Checkpoint: Hinduism – Week 3
Josh Thomas
July 4, 2010
HUM 130 / Terrance Gattis

The Hindu religion is one that spirituality is never far from one’s mind.   There are many things that make up the Hindu religion such as: rituals, casts and social duties, life stages, prayer, fasting, and many other things.   Cultural and societal influences have also helped to shape the Hindu religion, and show the origin of the religion.
Hinduism has been around for several thousands of years.   It is thought to have been developed and started in the Indian subcontinents.   According to Fisher (2005), “This term is derived from a name applied by foreigners to the people living in the region of the Indus River, and was introduced in the nineteenth century under colonial British rule as a category for census-taking.”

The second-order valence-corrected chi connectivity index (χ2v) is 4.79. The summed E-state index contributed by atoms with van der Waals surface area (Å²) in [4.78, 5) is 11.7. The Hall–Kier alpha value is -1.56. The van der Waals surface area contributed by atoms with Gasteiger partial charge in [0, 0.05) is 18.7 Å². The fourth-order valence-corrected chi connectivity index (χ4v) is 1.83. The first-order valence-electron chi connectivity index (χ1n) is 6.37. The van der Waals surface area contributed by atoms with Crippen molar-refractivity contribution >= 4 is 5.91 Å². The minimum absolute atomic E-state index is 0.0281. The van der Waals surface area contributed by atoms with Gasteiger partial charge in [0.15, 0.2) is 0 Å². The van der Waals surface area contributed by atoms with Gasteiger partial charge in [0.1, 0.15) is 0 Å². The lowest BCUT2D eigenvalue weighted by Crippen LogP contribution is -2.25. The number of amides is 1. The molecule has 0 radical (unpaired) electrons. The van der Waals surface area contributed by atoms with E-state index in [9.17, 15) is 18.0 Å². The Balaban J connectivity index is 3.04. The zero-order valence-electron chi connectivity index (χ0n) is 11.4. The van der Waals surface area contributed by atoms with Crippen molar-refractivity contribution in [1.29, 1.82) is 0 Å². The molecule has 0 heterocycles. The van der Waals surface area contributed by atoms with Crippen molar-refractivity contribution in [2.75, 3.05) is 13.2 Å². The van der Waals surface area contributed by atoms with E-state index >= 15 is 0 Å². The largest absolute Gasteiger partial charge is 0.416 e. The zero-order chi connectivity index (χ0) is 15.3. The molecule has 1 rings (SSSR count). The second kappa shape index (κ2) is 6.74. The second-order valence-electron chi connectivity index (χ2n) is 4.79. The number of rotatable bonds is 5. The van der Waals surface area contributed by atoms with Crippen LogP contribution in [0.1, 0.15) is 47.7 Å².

In today’s world an alternative word for the term Hinduism is “Sanatana Dharma.”   Sanatana reflects the beliefs that these ways existed and it means “eternal” or “ageless.”   The word Dharma encompasses social welfare, duty, health, natural law, ethics, health, and transcendental realization.   Dharma is thus a holistic approach to social coherence and the good of all, corresponding to order in the cosmos   [ (Fisher, 2005) ].
The Hindu religion upholds many major philosophical systems that were developed thousands of years ago in India, and they all have certain features that are in common.   First, they all have deep roots in Vedas (the religious texts) and other religious texts, and they all direct personal experiences through meditation.   Secondly, they all hold ethics as the central to orderly social life.   Finally, they hold that the ultimate cause of suffering is ignorance to ourselves, which is omniscient, omnipotent, omnipresent, perfect, and eternal [   (Fisher, 2005) ].
Hinduism shares a central theme for their religion which is the belief in the ultimate reality called Brahman, and the identification of with the individual soul, which is known as Aatman....